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An Old French TrilogyTexts from the William of Orange Cycle$
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Print publication date: 2020

Print ISBN-13: 9780813066462

Published to Florida Scholarship Online: January 2021

DOI: 10.5744/florida/9780813066462.001.0001

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The Coronation of Louis

The Coronation of Louis

(p.22) 1 The Coronation of Louis
An Old French Trilogy
Catherine M. Jones, William W. Kibler, Logan E. Whalen
University Press of Florida

Considerably advanced in years, Charlemagne bestows the crown upon his fifteen-year-old son Louis in order to ensure proper succession. William, son of Aymeri of Narbonne, faithfully protects the weak and vulnerable King Louis from a would-be usurper. Shortly thereafter, William sets off on a pilgrimage to Rome, where he is called upon by the pope to repel a Saracen attack. In a fierce judicial combat, the powerful giant Corsolt slices off a piece of William’s nose, but “short-nosed William” is ultimately victorious. He goes on to protect King Louis from a series of rebellious barons. The poem addresses vital questions of hereditary monarchy and feudal succession. When William eliminates the powerful barons who attempt to disrupt peaceful succession, it becomes evident that political stability is guaranteed by the dynastic institution itself, and not the individual occupying the throne. William embodies the ideal of vassalic service, ensuring the preservation of royal authority and the royal domain even for a severely flawed sovereign.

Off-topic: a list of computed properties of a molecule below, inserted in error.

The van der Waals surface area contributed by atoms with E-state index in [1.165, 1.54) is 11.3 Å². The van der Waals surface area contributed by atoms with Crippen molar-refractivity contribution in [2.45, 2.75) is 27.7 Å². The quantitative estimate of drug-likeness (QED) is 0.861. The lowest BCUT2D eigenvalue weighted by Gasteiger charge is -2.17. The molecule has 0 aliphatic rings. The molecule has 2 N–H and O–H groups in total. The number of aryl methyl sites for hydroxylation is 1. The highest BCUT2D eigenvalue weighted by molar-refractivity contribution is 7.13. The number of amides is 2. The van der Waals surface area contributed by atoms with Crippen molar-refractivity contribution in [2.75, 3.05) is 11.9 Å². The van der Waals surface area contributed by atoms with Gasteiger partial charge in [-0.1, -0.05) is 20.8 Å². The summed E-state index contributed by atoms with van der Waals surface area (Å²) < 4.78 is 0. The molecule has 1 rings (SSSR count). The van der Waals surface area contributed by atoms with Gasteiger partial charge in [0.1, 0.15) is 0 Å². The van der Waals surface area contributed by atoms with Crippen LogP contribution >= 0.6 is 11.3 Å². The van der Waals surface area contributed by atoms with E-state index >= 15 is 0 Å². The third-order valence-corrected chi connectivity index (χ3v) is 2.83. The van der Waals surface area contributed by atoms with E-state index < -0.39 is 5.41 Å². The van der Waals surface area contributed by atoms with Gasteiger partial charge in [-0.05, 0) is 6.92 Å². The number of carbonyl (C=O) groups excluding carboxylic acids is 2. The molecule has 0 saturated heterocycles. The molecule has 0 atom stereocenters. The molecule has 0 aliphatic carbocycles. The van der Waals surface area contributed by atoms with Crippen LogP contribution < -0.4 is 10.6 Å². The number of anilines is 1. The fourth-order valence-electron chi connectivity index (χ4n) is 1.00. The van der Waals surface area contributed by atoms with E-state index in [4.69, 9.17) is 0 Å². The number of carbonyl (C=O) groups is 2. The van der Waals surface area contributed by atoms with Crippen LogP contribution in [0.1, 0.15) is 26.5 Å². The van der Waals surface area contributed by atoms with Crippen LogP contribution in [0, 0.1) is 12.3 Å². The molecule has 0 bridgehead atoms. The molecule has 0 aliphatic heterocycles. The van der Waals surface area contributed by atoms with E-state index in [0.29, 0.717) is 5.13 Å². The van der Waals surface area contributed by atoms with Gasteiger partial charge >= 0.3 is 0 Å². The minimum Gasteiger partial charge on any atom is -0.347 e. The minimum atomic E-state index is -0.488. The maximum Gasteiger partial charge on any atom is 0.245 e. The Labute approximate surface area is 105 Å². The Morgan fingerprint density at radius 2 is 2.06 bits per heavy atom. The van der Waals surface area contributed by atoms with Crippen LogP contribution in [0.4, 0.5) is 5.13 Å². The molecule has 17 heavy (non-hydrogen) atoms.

Keywords:   Charlemagne, Aymeri of Narbonne, Judicial combat, King Louis

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